Tuesday, May 29, 2007

MOVIE NIGHT. Saw two late Herzog documentaries at the Film Forum this weekend: Christ and Demons in New Spain and Bells from the Deep. The former is about poor Guatemalans whose Christianity is suffused with ancient paganism, though it is hard to tell whether the Christian or the Aztec Mayan part of their devotions is weirder -- like most people who got their Catholicism from Spain, they are morbidly obsessed with the agony of Christ crucified, but they also perform rituals that involve smoking huge cigars and spitting liquor on each other. The latter is about Russians whose devotions are no less strange, and include throat-singing, faith-healing, a Jesus impersonator, and pilgrimages to a miraculous city that is alleged to exist under a frozen lake.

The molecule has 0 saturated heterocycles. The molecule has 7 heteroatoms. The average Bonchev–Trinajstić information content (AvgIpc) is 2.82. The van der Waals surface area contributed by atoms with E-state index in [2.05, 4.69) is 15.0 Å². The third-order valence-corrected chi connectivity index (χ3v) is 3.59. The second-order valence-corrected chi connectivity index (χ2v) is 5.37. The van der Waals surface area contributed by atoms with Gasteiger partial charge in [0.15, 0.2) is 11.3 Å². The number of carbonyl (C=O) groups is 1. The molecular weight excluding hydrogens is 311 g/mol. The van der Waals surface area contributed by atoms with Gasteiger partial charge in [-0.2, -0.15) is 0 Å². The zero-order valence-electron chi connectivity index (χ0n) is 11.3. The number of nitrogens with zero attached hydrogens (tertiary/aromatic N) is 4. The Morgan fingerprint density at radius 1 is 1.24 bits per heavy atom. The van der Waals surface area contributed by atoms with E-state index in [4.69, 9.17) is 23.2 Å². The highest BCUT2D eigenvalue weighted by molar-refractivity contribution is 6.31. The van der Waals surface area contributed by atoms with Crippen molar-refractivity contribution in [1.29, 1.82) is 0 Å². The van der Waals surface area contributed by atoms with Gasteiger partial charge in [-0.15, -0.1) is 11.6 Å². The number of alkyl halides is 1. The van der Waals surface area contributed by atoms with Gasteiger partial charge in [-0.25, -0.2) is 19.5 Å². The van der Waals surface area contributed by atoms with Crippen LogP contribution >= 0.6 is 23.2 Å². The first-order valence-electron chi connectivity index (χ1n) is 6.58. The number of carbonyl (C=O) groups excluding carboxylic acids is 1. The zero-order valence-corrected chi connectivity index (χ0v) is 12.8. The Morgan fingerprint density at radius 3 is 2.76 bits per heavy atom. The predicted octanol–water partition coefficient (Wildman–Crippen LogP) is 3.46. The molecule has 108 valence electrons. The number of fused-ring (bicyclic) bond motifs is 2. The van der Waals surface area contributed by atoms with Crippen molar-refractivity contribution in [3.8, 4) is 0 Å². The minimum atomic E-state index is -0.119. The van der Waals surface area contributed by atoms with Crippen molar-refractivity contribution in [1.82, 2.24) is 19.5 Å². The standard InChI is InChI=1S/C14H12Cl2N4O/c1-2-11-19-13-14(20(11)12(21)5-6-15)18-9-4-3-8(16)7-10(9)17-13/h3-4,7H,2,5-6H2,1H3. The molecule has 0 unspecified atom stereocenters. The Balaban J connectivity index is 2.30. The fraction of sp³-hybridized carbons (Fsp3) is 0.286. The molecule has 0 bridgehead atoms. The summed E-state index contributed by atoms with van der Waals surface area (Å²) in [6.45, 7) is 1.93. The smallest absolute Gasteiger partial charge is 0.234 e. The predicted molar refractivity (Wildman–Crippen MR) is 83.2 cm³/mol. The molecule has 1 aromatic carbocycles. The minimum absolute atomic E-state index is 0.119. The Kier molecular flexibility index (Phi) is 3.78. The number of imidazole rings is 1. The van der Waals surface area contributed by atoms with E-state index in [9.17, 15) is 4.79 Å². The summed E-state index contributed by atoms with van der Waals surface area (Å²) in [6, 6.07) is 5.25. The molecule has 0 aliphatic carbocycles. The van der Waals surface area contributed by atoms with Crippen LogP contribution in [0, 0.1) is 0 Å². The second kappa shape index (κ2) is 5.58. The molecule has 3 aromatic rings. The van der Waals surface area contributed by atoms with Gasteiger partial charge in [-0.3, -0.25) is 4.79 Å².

Both films are discursive and poetic, like reality TV shows made by Luis Bunuel. In both his fiction and his non-fiction films, Herzog is obviously fascinated by primitives, though in his view primitives may be found practically anywhere (in Stroszek they are found in Wisconsin, performing the ritual of chicken tic-tac-toe). Herzog seeks not only to document their rituals and behaviors, but also to approximate the rhythms of their lives. This last feature may be what saves these films from cheap exoticism: these mini-civilizations, so detached from our world that they might as well be on different planets, are for him objects of contemplation and reverence, and he doesn't seek to project himself, or us, into them -- in fact, these places seem unlivably hellish to the likes of us. This is my kind of multiculturalism: a healthy respect, terror, and disgust for all the cultures of the world.

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